It hasn’t been easy being a small business owner during the COVID-19 pandemic. Nationwide polling shows many have cut employee hours, changed their business model considerably, or even closed permanently.
In Sacramento’s downtown, almost one in 10 businesses have closed during the pandemic, according to the Downtown Business Partnership (although some new businesses have opened).
So what strategies are local businesses using in order to stay afloat during these tough economic times? CapRadio spoke with four businesses to learn what keeps them going.
Andrew Nixon / CapRadio
Music in this piece by Dinorah and Trio Ixchel.
Sacramento restaurateur Ernesto Delgado says the virus wasn’t the only thing working against seating customers at his downtown dining establishment, Mayahuel, which serves Mexican food.
I inspire myself every day trying to figure out how to stay alive. And how to keep myself motivated. Because you must keep walking. If you stop walking, you die.
The weekly political protests at the Capitol, the wildfire smoke, the windstorms and the boarded up windows downtown — they all kept pedestrians away from downtown, too.
“It looked like a warzone, truly,” says Delgado, who also owns La Cosecha on Cesar Chavez Plaza.
So Delgado tried to bring more positive energy to the struggling downtown area. On his newly extended outdoor patio, he hosted live music weekly — a mariachi band, a DJ, or a solo guitarist. The sounds resonated throughout K Street, and spilled over to the clientele at a nearby restaurant.
“That created a really nice community environment and it not only enhanced our customer experience, it enhanced their customer experience.”
Delgado says keeping a positive outlook, and having undying patience to solve problems, is what’s helping his businesses stay afloat.
Andrew Nixon / CapRadio
When the COVID-19 stay-at-home orders were issued in March 2020, Vanessa Garcia’s event catering business was turned on its head.
“Literally in a weekend, a year's worth of booked business on our calendar just started to take a hit,” says Garcia, who, with her husband Joshua, co-owns All Seasons All Reasons catering in North Sacramento which serves large gatherings such as weddings.
Small business owners wear a lot of hats, and I think we’re pretty well suited to deal with catastrophes.
Garcia said they were forced to lay off 90% of their workers and revenue wasn’t coming in. But they had to figure out how to pay the bills to keep the catering business afloat until the pandemic was over. Five months in, Garcia’s husband had a solution.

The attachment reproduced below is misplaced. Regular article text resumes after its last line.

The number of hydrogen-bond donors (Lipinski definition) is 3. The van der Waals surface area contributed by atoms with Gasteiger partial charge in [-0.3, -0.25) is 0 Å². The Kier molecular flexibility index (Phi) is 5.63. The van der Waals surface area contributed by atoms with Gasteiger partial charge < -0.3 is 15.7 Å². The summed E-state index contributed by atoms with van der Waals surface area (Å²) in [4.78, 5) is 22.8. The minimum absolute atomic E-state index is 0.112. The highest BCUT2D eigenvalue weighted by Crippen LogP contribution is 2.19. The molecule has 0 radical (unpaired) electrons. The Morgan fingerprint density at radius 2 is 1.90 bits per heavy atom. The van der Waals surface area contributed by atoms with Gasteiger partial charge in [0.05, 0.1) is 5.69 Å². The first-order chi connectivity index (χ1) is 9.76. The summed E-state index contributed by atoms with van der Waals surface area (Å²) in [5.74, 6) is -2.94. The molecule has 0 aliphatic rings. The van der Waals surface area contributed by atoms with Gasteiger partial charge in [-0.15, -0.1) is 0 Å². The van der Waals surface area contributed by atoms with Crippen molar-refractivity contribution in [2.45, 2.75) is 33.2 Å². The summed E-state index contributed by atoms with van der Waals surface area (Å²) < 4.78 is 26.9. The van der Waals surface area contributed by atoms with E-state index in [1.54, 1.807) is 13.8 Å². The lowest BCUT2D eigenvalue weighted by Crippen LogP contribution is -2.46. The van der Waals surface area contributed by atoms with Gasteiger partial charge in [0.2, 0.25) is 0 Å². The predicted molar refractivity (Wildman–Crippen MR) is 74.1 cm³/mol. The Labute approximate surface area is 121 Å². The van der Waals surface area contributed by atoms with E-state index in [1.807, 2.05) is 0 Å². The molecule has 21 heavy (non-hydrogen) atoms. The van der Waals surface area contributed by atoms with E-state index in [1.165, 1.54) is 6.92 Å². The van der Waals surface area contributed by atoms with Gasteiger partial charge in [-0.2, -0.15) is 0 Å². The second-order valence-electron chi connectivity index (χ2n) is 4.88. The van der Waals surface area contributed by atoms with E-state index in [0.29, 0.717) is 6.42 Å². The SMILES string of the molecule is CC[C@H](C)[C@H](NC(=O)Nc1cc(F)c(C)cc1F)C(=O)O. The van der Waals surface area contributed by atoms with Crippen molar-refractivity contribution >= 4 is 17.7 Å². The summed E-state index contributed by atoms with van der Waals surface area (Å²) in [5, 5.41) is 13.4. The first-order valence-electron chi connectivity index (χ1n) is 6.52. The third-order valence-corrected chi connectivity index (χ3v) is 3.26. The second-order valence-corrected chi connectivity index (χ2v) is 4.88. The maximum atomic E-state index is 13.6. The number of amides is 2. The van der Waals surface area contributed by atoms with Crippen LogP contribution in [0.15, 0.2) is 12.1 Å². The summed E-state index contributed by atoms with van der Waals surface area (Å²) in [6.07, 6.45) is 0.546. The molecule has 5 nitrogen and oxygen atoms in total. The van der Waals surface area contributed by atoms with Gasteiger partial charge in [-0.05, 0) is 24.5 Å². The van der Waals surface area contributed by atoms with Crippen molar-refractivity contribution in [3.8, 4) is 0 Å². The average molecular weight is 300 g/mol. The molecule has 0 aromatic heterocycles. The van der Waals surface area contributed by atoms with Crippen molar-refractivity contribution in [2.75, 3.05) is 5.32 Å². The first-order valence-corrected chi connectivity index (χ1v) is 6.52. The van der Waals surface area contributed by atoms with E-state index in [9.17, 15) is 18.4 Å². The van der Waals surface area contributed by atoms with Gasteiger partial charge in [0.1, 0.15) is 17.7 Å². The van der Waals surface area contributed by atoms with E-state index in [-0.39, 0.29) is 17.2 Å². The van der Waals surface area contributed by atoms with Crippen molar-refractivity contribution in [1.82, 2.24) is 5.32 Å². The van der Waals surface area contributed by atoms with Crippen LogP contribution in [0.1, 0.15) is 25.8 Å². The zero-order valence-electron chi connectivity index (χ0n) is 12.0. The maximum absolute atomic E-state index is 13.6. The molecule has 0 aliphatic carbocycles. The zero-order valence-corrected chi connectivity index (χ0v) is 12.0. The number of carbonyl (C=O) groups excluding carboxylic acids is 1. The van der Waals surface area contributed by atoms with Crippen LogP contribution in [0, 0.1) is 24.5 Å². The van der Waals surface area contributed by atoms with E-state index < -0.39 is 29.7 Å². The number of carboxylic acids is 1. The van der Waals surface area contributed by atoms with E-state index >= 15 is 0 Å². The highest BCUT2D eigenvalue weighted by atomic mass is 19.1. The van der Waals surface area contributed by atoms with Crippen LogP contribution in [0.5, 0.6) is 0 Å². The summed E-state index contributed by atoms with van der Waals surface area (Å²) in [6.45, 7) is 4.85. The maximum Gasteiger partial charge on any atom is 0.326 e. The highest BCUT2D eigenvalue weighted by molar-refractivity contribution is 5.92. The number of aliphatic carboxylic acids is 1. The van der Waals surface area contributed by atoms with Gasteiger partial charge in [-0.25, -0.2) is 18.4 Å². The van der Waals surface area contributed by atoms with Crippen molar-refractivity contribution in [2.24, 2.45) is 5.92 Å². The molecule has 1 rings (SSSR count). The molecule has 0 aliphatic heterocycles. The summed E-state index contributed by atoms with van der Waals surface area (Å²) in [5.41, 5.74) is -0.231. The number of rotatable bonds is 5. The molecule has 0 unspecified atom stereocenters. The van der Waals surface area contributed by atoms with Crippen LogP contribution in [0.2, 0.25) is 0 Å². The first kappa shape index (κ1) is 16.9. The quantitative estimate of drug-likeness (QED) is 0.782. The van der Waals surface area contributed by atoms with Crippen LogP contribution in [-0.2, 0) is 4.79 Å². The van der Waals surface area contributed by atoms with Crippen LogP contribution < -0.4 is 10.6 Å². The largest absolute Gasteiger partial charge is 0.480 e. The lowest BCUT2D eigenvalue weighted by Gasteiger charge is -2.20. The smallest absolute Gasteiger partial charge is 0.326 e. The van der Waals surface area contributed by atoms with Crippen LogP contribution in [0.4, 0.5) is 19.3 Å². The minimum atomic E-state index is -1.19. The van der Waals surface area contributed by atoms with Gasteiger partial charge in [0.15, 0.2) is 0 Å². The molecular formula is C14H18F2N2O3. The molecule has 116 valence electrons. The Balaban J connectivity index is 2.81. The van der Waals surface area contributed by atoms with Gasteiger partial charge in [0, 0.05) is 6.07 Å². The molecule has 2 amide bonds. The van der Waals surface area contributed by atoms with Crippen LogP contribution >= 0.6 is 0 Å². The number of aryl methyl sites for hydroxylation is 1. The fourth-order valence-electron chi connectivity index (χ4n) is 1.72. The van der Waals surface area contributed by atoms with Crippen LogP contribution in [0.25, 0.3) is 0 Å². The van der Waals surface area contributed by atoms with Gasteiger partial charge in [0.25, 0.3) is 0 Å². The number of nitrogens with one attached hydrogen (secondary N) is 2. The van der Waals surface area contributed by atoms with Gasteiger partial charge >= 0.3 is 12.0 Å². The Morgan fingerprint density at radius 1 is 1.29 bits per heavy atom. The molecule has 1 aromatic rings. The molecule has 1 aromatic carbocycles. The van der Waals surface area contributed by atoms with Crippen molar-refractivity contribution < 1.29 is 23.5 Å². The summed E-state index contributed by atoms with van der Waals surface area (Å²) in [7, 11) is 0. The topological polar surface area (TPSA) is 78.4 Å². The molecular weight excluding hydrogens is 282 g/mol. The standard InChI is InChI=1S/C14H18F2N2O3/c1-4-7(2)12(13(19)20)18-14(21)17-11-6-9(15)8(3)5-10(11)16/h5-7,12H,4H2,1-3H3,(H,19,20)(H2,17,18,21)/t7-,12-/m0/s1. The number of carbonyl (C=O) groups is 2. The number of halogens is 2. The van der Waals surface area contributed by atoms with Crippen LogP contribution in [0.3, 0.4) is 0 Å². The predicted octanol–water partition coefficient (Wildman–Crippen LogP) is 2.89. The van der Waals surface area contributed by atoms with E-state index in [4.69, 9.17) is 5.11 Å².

“Let's do pizza,” she remembers Joshua saying in their backyard.
So the couple decided to retrofit a window at their catering headquarters in North Sacramento, designed to sell pizza pies. That was the beginning of True North Pizza, which also sells sandwiches and salads. The couple also helps operate Luigi’s Pizza in Oak Park, so creating a new pizza product was a natural extension.
Garcia says True North Pizza is here to stay, even when large gatherings are back in full swing, and All Seasons All Reasons’ business picks back up again.
Music in this piece by Blue Dot Sessions.
Pauline Bartolone / CapRadio
For one classical music school in Sacramento, the pandemic brought both low points and silver linings.
Tanya Vegvary Plescia, owner of the Sacramento Piano Conservatory, says interest from new students almost completely stopped during the pandemic. And in August, the landlord told the school they had to vacate their teaching and performance space near Folsom Boulevard and South Watt Avenue.
The pandemic prompted the ability to teach virtual lessons at a long distance ... There's new formats and new platforms.
“I had one month to move 12 pianos,” Vegvary Plescia said about losing the space that seated an audience of 100 people. “I really was not given the time to grieve the space and the school and the place in the community that we had built.”
But she says some positive growth has come out of the pandemic. Vegvary Plescia says she’s now teaching many students online, and has even taken on students thousands of miles away.
“I have a student in London,” she said.
And even for families in Sacramento, online lessons are here to stay. Families like the convenience of not having to drive their kids to lessons, she says.
“Families have their children involved in lots of activities ... Now that their music lesson can be online, that's just one thing … off their plate.”
Pauline Bartolone / CapRadio
Hector Olazaba always found a way to sell his baked goods even before he owned La Jerezana Bakery in North Sacramento.
His daughter, Anabel Olazaba, said she would help him sell pastries called conchas and puerquitos — customary treats where her father grew up in Mexico — when she was a girl. She would go door to door with her father in Sacramento, selling the bread out of the back of his car.
We've always been about family. When one person is down, the rest of the family kind of like holds [up] the person that is down.
When the COVID-19 closures were issued last March, Hector had been planning to expand his bakery into a new, larger space. And once again, his family came together to support the business, Anabel says.
Anabel’s older sister helped secure loans to finance the storefront and keep the business afloat. Anabel’s two younger sisters work as cashiers and help out on site. Her brother ran errands for their dad. And Anabel herself promoted the bakery on social media, and even started knocking on doors with her dad again to sell baked items.
“We just kind of came together. Because I know that so many businesses have been closing. But thankfully, we have a family that's big enough to help my dad continue,” said Anabel.
During the pandemic, La Jerezana moved to a storefront space that’s twice as big as the old space.
“This is my dad's dream and that's just our motivation to keep going,” Anabel says.
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